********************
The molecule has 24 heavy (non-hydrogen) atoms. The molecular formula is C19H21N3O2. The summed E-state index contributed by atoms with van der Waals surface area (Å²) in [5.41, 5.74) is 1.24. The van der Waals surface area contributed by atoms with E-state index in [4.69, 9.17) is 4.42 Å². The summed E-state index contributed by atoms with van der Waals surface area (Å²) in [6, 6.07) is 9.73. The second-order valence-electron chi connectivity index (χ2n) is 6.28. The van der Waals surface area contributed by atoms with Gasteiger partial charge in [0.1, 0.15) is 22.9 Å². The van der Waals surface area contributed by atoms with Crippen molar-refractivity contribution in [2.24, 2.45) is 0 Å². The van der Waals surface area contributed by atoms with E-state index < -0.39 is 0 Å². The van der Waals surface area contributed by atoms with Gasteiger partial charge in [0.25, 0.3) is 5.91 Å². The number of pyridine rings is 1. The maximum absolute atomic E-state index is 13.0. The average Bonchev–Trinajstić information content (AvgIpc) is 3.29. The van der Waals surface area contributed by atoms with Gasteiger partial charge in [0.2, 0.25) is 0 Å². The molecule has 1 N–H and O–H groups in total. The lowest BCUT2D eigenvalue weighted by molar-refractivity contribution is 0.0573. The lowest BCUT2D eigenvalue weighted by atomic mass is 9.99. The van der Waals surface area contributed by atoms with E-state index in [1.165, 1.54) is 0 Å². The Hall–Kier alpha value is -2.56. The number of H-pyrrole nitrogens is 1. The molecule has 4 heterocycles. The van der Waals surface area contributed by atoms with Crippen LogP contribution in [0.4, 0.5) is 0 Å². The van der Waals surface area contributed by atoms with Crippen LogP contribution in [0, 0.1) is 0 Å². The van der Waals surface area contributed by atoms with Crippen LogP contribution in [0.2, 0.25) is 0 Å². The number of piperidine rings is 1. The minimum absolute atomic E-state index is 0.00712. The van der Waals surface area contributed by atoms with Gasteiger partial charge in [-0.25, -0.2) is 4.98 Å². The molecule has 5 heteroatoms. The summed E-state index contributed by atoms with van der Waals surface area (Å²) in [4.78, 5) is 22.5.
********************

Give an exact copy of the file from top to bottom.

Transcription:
The molecule has 24 heavy (non-hydrogen) atoms. The molecular formula is C19H21N3O2. The summed E-state index contributed by atoms with van der Waals surface area (Å²) in [5.41, 5.74) is 1.24. The van der Waals surface area contributed by atoms with E-state index in [4.69, 9.17) is 4.42 Å². The summed E-state index contributed by atoms with van der Waals surface area (Å²) in [6, 6.07) is 9.73. The second-order valence-electron chi connectivity index (χ2n) is 6.28. The van der Waals surface area contributed by atoms with Gasteiger partial charge in [0.1, 0.15) is 22.9 Å². The van der Waals surface area contributed by atoms with Crippen molar-refractivity contribution in [2.24, 2.45) is 0 Å². The van der Waals surface area contributed by atoms with E-state index < -0.39 is 0 Å². The van der Waals surface area contributed by atoms with Gasteiger partial charge in [0.25, 0.3) is 5.91 Å². The number of pyridine rings is 1. The maximum absolute atomic E-state index is 13.0. The average Bonchev–Trinajstić information content (AvgIpc) is 3.29. The van der Waals surface area contributed by atoms with Gasteiger partial charge in [0.2, 0.25) is 0 Å². The molecule has 1 N–H and O–H groups in total. The lowest BCUT2D eigenvalue weighted by molar-refractivity contribution is 0.0573. The lowest BCUT2D eigenvalue weighted by atomic mass is 9.99. The van der Waals surface area contributed by atoms with E-state index in [1.165, 1.54) is 0 Å². The Hall–Kier alpha value is -2.56. The number of H-pyrrole nitrogens is 1. The molecule has 4 heterocycles. The van der Waals surface area contributed by atoms with Crippen LogP contribution in [0.4, 0.5) is 0 Å². The van der Waals surface area contributed by atoms with Crippen LogP contribution in [0, 0.1) is 0 Å². The van der Waals surface area contributed by atoms with Crippen LogP contribution in [0.2, 0.25) is 0 Å². The number of piperidine rings is 1. The minimum absolute atomic E-state index is 0.00712. The van der Waals surface area contributed by atoms with Gasteiger partial charge in [-0.25, -0.2) is 4.98 Å². The molecule has 5 heteroatoms. The summed E-state index contributed by atoms with van der Waals surface area (Å²) in [4.78, 5) is 22.5.